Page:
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Termination rash in special needs CHINS case

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The Indiana Court of Appeals reversed the termination of a mother's parental rights to her special needs son, finding the decision would create a "sobering message" to parents of children who need ongoing assistance.

In the case In Re: The Involuntary Termination of the Parent-Child Relationship of M.S.; H.S., mother, No. 09A04-0805-JV-276, 8-year-old M.S. had been deemed a child in need of services as a result of his personality disorder and severe behavioral difficulties. His mother, H.S., who has two younger children, asked the Department of Child Services for help in caring for M.S. The mother had to sometimes hold M.S. down to protect him from hurting the other children or himself, and in the process would be harmed by her son.

Despite H.S.'s participation in services designed to help her parent M.S., she continued to need help caring for her son. DCS filed a petition to terminate her parental rights; several witnesses for the department testified the termination was in the best interest of M.S. because his mother wouldn't be able to provide the care he needed, despite her best efforts.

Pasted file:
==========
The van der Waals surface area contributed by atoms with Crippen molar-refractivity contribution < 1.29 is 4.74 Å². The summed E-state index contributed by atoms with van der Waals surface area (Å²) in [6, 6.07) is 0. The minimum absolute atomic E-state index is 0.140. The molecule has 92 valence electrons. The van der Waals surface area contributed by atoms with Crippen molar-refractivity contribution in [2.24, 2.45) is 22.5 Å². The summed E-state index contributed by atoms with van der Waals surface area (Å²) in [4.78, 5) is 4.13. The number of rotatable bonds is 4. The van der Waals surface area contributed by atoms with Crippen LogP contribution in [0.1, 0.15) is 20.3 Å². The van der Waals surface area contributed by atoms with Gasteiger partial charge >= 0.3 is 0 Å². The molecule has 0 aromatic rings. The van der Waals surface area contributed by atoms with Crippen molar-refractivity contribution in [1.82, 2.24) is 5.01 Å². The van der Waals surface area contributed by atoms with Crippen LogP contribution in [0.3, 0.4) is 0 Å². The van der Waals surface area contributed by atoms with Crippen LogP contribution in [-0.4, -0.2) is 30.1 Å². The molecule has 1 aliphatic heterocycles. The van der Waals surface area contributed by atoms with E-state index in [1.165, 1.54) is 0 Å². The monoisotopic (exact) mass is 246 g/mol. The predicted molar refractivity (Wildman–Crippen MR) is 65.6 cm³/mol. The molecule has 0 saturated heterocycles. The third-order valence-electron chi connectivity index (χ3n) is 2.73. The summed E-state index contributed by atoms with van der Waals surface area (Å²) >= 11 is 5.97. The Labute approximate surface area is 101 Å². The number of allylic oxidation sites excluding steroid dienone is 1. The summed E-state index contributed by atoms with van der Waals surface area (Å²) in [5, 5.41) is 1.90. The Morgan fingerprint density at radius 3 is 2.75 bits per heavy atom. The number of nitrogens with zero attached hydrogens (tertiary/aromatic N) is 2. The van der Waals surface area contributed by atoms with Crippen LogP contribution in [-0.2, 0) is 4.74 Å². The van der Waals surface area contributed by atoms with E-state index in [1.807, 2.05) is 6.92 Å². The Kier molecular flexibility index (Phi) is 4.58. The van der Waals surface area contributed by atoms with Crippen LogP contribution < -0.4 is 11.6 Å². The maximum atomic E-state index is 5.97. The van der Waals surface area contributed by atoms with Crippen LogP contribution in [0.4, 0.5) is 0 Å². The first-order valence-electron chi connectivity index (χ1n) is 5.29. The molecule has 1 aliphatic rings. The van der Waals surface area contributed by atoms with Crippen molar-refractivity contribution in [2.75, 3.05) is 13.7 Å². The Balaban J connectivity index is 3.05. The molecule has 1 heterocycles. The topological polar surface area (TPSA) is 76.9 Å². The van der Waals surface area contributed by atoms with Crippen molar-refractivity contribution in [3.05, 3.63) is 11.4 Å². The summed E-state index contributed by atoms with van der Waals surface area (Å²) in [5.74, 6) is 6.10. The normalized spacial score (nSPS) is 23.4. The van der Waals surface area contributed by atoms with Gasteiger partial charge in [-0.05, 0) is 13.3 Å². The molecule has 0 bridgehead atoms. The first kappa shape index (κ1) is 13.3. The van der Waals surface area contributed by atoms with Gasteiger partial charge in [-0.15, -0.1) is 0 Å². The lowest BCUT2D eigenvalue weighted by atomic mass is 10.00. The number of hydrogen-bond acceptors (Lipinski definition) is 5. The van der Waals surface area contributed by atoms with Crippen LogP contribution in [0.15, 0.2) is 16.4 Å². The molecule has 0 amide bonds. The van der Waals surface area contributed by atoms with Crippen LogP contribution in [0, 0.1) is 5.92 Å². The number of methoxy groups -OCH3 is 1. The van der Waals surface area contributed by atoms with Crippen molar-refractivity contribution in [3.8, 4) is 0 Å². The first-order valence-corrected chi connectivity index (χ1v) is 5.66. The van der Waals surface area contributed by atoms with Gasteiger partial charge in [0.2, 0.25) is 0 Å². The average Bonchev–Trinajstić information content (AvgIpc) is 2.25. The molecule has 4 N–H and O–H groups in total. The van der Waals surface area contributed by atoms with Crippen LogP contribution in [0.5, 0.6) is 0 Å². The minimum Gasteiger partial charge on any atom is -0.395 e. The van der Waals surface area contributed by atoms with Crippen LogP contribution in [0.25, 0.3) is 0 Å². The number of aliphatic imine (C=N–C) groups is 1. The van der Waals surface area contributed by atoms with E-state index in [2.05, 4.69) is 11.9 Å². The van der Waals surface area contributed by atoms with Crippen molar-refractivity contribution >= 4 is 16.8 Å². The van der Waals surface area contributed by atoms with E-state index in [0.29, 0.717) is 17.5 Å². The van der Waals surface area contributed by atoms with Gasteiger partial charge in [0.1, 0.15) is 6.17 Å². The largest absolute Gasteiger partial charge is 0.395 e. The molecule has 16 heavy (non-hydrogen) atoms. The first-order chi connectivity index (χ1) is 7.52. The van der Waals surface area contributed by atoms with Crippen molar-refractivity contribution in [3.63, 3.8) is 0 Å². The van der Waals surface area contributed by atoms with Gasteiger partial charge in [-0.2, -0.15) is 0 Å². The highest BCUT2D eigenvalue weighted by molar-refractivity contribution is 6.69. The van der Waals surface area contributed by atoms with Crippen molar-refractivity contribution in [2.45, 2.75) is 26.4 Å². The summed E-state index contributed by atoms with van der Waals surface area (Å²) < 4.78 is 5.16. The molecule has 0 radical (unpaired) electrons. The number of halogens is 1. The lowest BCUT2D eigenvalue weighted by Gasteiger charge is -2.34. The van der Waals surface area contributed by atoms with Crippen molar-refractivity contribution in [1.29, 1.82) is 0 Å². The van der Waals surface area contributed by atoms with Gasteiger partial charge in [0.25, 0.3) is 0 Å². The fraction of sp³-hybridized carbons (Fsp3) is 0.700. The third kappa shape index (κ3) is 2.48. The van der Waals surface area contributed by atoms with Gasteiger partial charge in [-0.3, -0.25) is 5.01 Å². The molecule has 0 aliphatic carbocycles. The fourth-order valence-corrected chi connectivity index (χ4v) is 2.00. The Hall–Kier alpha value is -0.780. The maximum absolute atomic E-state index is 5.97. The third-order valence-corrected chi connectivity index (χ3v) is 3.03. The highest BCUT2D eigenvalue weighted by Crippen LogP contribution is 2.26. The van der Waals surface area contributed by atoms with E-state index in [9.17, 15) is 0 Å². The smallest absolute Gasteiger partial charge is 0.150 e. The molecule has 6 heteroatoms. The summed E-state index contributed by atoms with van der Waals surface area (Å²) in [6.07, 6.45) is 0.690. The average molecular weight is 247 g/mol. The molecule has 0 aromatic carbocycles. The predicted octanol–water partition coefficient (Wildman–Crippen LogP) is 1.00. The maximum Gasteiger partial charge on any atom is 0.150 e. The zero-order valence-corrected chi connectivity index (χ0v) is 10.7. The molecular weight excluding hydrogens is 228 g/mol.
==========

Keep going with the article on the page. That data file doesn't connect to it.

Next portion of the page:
The termination of parental rights was premature, wrote Chief Judge John Baker, because no one knows if and when M.S. becomes stabilized if he will be able to live in the home with H.S. and his brothers.

"But to say that Mother's parental rights must be terminated merely because her child has special needs and she needs help to manage his behavior would send a sobering message indeed to all of the parents in Indiana with children who need ongoing medical or psychological assistance," wrote the chief judge. "In effect, as aptly put by Mother's attorney during the termination hearing, taking this step 'creates a message that if you've got a child that is difficult and you do seek help for that child, your reward is the child is removed, never to return.'"

The courts, instead of taking the "radical action" of severing the parent-child bond prematurely, should work with DCS to focus on helping M.S. become stabilized and re-evaluate his best interests later if that occurs.

The Court of Appeals remanded for further proceedings.

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